Dorm Design

ConferoHow to survive college living in style.

By Christopher Confero   

Last month I talked about how high school students could integrate their personal styles into their wardrobes for the school year. I got great feedback, so I wanted to continue and elevate the conversation for new college students who will be diving into dorm life. Now, I have to admit, I never lived in a dorm. I always had a studio apartment, but it wasn’t much larger than any dorm room. So this month’s article will be written so you can apply my advice to either scenario. You don’t have to break the bank or be a design star to have a unique and stylish dorm or apartment. All it takes is a little ambition, effort, and execution to make sure you enjoy your new college living.

Get Inspired

You’re finally out of the nest! This will be your first time to express who you are as a young adult and create a sense of space with (almost) no rules. Pinterest is an endless fountain of inspiration for college living. You can find DIY tips and tricks, items to purchase, and even see fully finished spaces. Beyond that, many retail stores will also do a great job with displays that will give you direction. Stores such as Target, Ikea, or CB2 (Crate and Barrel’s more modern line) can provide you with stylish solutions that don’t break the bank. Don’t get overwhelmed and either give up or go overboard. Stay calm and focused. You will be much happier—plus you’ll work harder once you’ve personalized your new space.

Make a List

Start with things that you absolutely need for your new college life. Use good judgment and common sense, and make your list in order of importance. Just because you want that turquoise and tangerine side table doesn’t mean it will fit in a small space or that you will like it three months from now. If you are in a dorm, you’ll only need basic items such as sheets, pillows, blankets, mattress protectors, and a few decorative items.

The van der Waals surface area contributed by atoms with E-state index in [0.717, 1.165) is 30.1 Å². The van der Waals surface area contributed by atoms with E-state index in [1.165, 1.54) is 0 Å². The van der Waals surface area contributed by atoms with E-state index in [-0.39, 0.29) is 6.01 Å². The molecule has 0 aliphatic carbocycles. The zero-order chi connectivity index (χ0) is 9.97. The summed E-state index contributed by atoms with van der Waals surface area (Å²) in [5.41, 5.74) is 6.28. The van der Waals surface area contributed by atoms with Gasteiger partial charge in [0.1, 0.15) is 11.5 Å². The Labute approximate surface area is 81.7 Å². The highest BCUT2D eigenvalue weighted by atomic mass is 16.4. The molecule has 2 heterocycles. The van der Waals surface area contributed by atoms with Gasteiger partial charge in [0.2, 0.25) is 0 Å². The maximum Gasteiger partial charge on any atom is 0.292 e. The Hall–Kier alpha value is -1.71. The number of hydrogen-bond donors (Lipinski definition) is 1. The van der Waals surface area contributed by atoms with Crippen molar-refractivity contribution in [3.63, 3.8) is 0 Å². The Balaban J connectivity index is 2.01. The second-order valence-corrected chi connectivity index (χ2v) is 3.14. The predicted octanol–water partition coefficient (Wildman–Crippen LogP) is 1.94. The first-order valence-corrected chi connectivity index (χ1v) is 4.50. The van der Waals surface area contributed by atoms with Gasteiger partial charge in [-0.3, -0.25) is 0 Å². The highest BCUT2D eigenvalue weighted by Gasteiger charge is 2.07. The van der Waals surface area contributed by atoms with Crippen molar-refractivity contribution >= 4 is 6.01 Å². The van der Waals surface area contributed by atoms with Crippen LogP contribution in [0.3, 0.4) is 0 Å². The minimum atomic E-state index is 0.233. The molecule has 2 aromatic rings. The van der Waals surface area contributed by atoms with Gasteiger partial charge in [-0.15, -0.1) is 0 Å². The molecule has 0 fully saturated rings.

Before you waste any time, find out what is prohibited. Many schools do not allow hot plates, toaster ovens, and space heaters, and they surely won’t let you paint any walls. All of the no-nos should be easily found in an orientation guide. Once you’ve made your dream list of pretty pieces, be realistic. You have to think of function and form. Space is going to be extremely tight in a dorm room. Keep in mind that clothing and textbooks will have to take priority over your pretty new knickknacks.

If you are following in my footsteps and going the apartment route, then you’ll be responsible for the things I just mentioned and the larger items: beds, dressers, sofas, tables, TVs, etc. Here is where you can really bring in some design elements and personal style.

Just like with most dorms, most apartments do not allow you to paint the walls. It’s not something I boast, but in that regard, I always asked for forgiveness rather than permission. I always knew I would never get a security deposit back, and it was totally worth it. No matter if it you decide on all calming neutrals or go bold with a splash of colors, painting the walls is the easiest and cheapest way to personalize your new pad. Lastly, it wasn’t something I was keen on, but if design just isn’t a big deal to you, be sure to ask if there is any furniture that comes with the apartment. There are plenty that come furnished and move-in ready.

Think Ahead

Consider how long you will be in your new place. Will you be living in the space for one semester, which requires a complete move out after just five months, or will you be spending the entire school year on campus? Remember that less you bring in, the easier you’ll have it when it is time to pack  up and move out. If you live on campus, having too much stuff can be problematic if you have a long journey home. Just as I did years ago, college students tend to move frequently, so it makes sense to keep things light and portable. It sounds so nerdy, but I kept a short inventory list of the pieces I had in my apartment. It made it super easy to keep up with things during a move. Sometimes, I would take things with me or I would pass them along to a friend if I’d realized I didn’t want it anymore.

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